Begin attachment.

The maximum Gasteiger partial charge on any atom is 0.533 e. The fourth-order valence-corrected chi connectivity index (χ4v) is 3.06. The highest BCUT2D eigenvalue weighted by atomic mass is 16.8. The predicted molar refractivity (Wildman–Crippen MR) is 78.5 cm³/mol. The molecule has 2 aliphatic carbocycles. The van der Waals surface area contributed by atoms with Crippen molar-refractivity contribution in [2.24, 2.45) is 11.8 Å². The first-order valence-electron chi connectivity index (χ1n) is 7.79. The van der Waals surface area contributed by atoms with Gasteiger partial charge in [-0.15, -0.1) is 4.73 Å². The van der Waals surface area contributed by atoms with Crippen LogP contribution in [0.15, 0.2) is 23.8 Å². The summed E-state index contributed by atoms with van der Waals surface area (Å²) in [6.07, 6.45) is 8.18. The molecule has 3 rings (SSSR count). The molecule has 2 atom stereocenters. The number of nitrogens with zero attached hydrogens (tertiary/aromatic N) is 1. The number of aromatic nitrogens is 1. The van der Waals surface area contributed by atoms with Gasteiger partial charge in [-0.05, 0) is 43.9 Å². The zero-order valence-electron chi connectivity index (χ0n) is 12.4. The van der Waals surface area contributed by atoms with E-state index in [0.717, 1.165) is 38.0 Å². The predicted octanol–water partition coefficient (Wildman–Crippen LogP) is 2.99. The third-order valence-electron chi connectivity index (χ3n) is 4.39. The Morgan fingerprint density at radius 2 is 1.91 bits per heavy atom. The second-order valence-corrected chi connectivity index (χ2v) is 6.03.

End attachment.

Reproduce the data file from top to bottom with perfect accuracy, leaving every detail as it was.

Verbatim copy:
The maximum Gasteiger partial charge on any atom is 0.533 e. The fourth-order valence-corrected chi connectivity index (χ4v) is 3.06. The highest BCUT2D eigenvalue weighted by atomic mass is 16.8. The predicted molar refractivity (Wildman–Crippen MR) is 78.5 cm³/mol. The molecule has 2 aliphatic carbocycles. The van der Waals surface area contributed by atoms with Crippen molar-refractivity contribution in [2.24, 2.45) is 11.8 Å². The first-order valence-electron chi connectivity index (χ1n) is 7.79. The van der Waals surface area contributed by atoms with Gasteiger partial charge in [-0.15, -0.1) is 4.73 Å². The van der Waals surface area contributed by atoms with Crippen LogP contribution in [0.15, 0.2) is 23.8 Å². The summed E-state index contributed by atoms with van der Waals surface area (Å²) in [6.07, 6.45) is 8.18. The molecule has 3 rings (SSSR count). The molecule has 2 atom stereocenters. The number of nitrogens with zero attached hydrogens (tertiary/aromatic N) is 1. The number of aromatic nitrogens is 1. The van der Waals surface area contributed by atoms with Gasteiger partial charge in [-0.05, 0) is 43.9 Å². The zero-order valence-electron chi connectivity index (χ0n) is 12.4. The van der Waals surface area contributed by atoms with E-state index in [0.717, 1.165) is 38.0 Å². The predicted octanol–water partition coefficient (Wildman–Crippen LogP) is 2.99. The third-order valence-electron chi connectivity index (χ3n) is 4.39. The Morgan fingerprint density at radius 2 is 1.91 bits per heavy atom. The second-order valence-corrected chi connectivity index (χ2v) is 6.03.